Not fond of taxes?
Well, this weekend everyone can avoid paying taxes on several items during the state Sales Tax Holiday.
The holiday – passed last week by state government as part of the larger Economic Development Bill – will take place on Saturday and Sunday, Aug. 14 and 15th. It exempts most items under $2,500 from the state’s 6.25 percent sales tax.
Already, retailers are pointing out that this holiday will be more lucrative than the last one, in 2008, because the sales tax rate has gone up from 5 percent to 6.25 percent.
“The last time we had a sales tax holiday, it was at 5 percent,” said Alan Belinfante of Revere’s Beach Sales. “Now, with 6.25 percent, that’s a big jump. That’s 20 percent more tax savings and I think people will act on that.”
Most larger retailers like Beach Sales have already started planning for the weekend, adding staff and increasing inventories.
“These sales tax holidays are important because businesses can grow their volume in a slow time and August is usually a slow retail month,” said Belinfante. “It gives business a chance to keep their employees working and working overtime…It just gives everybody a little bump.”
The Home Depot in Chelsea has already begun several adjustments.
“We’re preparing the store and making sure there will be enough staffing to take care of the customer demand,” said Maria Reyes, specialty assistant store manager. “The tax-free days always seem to be a big hit. We do have a lot of special buys coming in and a lot of promotions happening for the weekend.”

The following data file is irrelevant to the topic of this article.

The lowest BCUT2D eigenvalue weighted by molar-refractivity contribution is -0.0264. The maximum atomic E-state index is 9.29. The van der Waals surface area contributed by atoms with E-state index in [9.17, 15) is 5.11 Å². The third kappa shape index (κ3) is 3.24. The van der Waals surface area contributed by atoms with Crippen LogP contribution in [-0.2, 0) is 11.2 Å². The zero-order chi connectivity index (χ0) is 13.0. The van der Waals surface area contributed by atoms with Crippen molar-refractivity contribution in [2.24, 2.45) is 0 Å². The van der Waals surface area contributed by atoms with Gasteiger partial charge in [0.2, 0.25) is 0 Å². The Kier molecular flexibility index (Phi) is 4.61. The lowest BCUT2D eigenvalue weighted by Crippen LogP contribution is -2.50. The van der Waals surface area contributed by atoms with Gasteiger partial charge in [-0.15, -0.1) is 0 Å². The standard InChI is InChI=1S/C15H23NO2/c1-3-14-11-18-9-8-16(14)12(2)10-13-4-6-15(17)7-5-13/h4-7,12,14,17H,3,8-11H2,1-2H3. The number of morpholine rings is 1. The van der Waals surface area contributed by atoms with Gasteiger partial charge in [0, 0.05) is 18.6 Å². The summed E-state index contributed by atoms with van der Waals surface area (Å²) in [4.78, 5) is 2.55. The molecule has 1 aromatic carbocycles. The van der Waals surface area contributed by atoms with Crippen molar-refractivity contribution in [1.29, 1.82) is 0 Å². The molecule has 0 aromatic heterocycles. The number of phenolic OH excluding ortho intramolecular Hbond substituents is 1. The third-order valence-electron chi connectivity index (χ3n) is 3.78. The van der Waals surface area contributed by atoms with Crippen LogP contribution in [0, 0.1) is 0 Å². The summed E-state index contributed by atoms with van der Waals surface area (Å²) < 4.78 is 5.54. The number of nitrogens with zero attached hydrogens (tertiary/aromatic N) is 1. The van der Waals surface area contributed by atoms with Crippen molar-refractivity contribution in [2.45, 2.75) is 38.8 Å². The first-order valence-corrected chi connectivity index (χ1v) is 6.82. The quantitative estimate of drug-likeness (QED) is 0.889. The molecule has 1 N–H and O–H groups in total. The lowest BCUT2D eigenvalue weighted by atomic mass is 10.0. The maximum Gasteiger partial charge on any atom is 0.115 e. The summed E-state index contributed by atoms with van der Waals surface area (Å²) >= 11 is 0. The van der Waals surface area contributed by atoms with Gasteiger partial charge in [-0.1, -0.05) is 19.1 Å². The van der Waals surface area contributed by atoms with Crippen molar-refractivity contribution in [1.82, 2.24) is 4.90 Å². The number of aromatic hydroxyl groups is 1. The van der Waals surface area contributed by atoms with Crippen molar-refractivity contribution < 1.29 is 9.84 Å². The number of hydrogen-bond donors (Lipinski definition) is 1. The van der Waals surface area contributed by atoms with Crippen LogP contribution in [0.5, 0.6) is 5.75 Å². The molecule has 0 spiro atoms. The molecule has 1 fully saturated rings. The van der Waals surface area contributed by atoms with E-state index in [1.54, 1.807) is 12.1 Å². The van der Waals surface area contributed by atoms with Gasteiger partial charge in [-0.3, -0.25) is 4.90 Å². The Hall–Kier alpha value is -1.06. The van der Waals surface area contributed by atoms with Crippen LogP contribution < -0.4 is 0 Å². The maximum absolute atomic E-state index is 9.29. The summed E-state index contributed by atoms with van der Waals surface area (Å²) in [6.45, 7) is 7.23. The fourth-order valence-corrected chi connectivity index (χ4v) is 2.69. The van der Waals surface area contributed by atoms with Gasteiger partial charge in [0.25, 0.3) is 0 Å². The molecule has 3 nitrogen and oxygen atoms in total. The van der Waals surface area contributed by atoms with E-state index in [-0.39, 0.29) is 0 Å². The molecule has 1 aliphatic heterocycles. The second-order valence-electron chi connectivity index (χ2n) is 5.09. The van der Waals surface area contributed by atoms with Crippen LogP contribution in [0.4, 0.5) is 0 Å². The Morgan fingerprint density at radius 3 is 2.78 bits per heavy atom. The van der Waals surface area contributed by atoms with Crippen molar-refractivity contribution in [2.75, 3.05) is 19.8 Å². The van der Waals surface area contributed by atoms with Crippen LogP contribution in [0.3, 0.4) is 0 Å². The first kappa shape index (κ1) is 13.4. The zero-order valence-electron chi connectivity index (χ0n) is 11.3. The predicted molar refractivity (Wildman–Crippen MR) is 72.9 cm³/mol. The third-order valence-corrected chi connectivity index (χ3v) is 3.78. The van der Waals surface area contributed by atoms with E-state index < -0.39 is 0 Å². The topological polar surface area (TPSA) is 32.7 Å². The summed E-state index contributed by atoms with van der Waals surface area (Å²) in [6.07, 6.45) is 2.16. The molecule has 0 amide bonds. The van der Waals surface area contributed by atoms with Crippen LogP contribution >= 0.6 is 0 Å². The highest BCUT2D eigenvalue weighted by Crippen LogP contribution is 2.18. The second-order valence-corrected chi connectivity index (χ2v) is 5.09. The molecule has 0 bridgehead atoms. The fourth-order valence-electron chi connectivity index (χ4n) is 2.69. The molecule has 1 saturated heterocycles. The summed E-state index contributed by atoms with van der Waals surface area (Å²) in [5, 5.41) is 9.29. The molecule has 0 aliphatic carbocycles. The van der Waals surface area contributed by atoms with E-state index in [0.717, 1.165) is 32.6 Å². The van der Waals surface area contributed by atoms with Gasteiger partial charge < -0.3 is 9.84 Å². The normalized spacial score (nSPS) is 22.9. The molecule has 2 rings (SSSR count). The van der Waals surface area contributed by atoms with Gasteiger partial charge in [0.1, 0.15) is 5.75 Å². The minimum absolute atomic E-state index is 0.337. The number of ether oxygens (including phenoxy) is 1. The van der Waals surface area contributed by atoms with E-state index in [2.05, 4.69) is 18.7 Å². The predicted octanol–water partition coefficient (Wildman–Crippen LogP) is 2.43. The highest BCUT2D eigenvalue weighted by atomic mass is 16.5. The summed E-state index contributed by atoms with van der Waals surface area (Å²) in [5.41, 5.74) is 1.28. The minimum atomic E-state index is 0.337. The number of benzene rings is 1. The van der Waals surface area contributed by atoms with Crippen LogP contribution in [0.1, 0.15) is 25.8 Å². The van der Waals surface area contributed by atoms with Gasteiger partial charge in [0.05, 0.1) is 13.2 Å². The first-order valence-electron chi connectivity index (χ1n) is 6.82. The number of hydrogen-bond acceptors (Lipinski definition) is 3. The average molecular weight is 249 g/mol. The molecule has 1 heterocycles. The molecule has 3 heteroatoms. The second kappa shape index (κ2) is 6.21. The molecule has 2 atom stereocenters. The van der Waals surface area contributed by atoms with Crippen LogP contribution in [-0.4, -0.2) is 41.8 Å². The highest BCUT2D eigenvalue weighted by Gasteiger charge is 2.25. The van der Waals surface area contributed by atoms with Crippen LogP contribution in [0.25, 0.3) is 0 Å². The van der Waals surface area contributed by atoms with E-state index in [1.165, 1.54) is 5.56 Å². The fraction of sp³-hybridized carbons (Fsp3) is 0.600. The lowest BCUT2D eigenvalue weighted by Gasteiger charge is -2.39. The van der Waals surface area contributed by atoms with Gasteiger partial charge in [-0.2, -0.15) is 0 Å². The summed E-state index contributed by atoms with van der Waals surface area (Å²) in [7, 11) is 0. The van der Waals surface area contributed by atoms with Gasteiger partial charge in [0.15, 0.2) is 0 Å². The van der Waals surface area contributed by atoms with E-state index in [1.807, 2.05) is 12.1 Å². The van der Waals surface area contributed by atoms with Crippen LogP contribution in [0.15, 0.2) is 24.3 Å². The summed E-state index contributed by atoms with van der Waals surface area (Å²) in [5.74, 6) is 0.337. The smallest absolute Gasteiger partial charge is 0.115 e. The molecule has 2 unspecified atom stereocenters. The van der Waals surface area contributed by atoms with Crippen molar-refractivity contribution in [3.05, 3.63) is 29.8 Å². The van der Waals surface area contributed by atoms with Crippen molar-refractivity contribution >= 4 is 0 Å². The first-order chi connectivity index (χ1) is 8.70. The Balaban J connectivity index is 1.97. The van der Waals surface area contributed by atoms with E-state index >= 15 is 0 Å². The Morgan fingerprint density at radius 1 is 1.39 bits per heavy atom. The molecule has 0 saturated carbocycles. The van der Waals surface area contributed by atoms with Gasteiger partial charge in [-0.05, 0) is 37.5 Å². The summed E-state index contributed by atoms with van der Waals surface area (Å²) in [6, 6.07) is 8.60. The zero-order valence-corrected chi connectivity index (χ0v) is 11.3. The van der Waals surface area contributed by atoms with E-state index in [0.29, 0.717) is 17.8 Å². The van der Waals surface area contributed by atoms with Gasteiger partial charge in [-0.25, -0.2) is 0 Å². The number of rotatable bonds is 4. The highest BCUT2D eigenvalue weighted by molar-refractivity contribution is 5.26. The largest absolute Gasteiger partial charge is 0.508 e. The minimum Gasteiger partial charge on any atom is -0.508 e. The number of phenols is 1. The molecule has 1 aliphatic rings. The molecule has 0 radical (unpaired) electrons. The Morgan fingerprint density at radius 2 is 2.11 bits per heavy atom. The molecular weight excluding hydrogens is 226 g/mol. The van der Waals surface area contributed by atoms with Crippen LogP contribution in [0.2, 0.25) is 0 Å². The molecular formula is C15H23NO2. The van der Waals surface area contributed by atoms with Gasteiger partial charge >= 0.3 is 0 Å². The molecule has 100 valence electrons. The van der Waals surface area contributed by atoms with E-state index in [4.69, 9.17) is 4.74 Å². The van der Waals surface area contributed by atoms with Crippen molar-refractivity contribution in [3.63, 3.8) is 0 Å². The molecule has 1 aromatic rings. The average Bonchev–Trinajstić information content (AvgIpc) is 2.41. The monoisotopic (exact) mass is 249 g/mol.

She indicated that the Chelsea store would be extending their hours on Saturday and Sunday, staying open until midnight both days.
Additionally, Beach Sales is also opening extended hours, from 8 a.m. to 6 p.m. on Saturday, and 10 a.m. to 6 p.m. on Sunday.
At the Lowe’s in Saugus, that store will be offering a promotion of 10 percent off all Energy Star appliances in addition to the tax-free purchase.
“There is no better time for Massachusetts residents to purchase ENERGY STAR and WaterSense products,” said Michael Chenard, Lowe’s director of environmental affairs. “These products can significantly reduce energy and water consumption and decrease utility bills throughout the year for the homeowner.”
Just about every participating store agreed that customers would be hot for big-ticket items like televisions, clothes washers and refrigerators.
“I think it will be major appliances people have been holding off on and, again, large screen TVs will be hot,” said Belinfante.
“Large ticket items like appliances are a big item on tax-free day,” said Reyes. “We will be having a credit promotion for the customers that have a Home Depot card – 12 months with no interest and low payments.”
Though most items are tax-exempt, including the smallest of purchases, there are some exceptions.
The following do not qualify for the sales tax holiday exemption and remain subject to tax: all motor vehicles, motorboats, meals, telecommunications services, gas, steam, electricity, tobacco products and any single item whose price is in excess of $2,500.